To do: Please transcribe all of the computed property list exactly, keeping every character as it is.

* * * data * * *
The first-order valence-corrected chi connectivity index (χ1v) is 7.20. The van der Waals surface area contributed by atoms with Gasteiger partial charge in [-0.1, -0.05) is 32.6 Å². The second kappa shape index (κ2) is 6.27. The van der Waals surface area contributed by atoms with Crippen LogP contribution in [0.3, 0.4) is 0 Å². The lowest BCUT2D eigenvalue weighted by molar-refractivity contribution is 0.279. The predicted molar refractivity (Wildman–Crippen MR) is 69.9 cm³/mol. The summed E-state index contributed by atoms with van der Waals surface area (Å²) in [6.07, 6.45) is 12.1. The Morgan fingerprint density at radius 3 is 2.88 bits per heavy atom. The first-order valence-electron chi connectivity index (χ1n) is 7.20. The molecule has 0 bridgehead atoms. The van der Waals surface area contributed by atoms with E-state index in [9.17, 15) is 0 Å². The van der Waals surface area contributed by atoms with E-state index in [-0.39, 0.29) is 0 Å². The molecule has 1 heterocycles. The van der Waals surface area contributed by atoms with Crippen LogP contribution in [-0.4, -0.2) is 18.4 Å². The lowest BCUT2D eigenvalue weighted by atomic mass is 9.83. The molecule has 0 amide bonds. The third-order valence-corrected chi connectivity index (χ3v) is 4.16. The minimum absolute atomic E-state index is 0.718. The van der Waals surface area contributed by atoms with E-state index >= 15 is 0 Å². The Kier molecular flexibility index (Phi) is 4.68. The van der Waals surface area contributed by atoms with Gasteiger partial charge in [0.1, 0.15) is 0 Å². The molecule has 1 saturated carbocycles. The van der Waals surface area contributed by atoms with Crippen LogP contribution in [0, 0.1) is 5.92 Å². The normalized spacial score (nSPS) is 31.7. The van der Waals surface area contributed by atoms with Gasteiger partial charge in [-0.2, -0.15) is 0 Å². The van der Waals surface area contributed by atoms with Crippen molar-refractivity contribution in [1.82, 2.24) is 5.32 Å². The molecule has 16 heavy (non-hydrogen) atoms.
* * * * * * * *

The first-order valence-corrected chi connectivity index (χ1v) is 7.20. The van der Waals surface area contributed by atoms with Gasteiger partial charge in [-0.1, -0.05) is 32.6 Å². The second kappa shape index (κ2) is 6.27. The van der Waals surface area contributed by atoms with Crippen LogP contribution in [0.3, 0.4) is 0 Å². The lowest BCUT2D eigenvalue weighted by molar-refractivity contribution is 0.279. The predicted molar refractivity (Wildman–Crippen MR) is 69.9 cm³/mol. The summed E-state index contributed by atoms with van der Waals surface area (Å²) in [6.07, 6.45) is 12.1. The Morgan fingerprint density at radius 3 is 2.88 bits per heavy atom. The first-order valence-electron chi connectivity index (χ1n) is 7.20. The molecule has 0 bridgehead atoms. The van der Waals surface area contributed by atoms with E-state index in [9.17, 15) is 0 Å². The van der Waals surface area contributed by atoms with E-state index in [-0.39, 0.29) is 0 Å². The molecule has 1 heterocycles. The van der Waals surface area contributed by atoms with Crippen LogP contribution in [-0.4, -0.2) is 18.4 Å². The lowest BCUT2D eigenvalue weighted by atomic mass is 9.83. The molecule has 0 amide bonds. The third-order valence-corrected chi connectivity index (χ3v) is 4.16. The minimum absolute atomic E-state index is 0.718. The van der Waals surface area contributed by atoms with E-state index >= 15 is 0 Å². The Kier molecular flexibility index (Phi) is 4.68. The van der Waals surface area contributed by atoms with Gasteiger partial charge in [0.1, 0.15) is 0 Å². The molecule has 1 saturated carbocycles. The van der Waals surface area contributed by atoms with Crippen LogP contribution in [0, 0.1) is 5.92 Å². The normalized spacial score (nSPS) is 31.7. The van der Waals surface area contributed by atoms with Gasteiger partial charge in [-0.2, -0.15) is 0 Å². The van der Waals surface area contributed by atoms with Crippen molar-refractivity contribution in [1.82, 2.24) is 5.32 Å². The molecule has 16 heavy (non-hydrogen) atoms.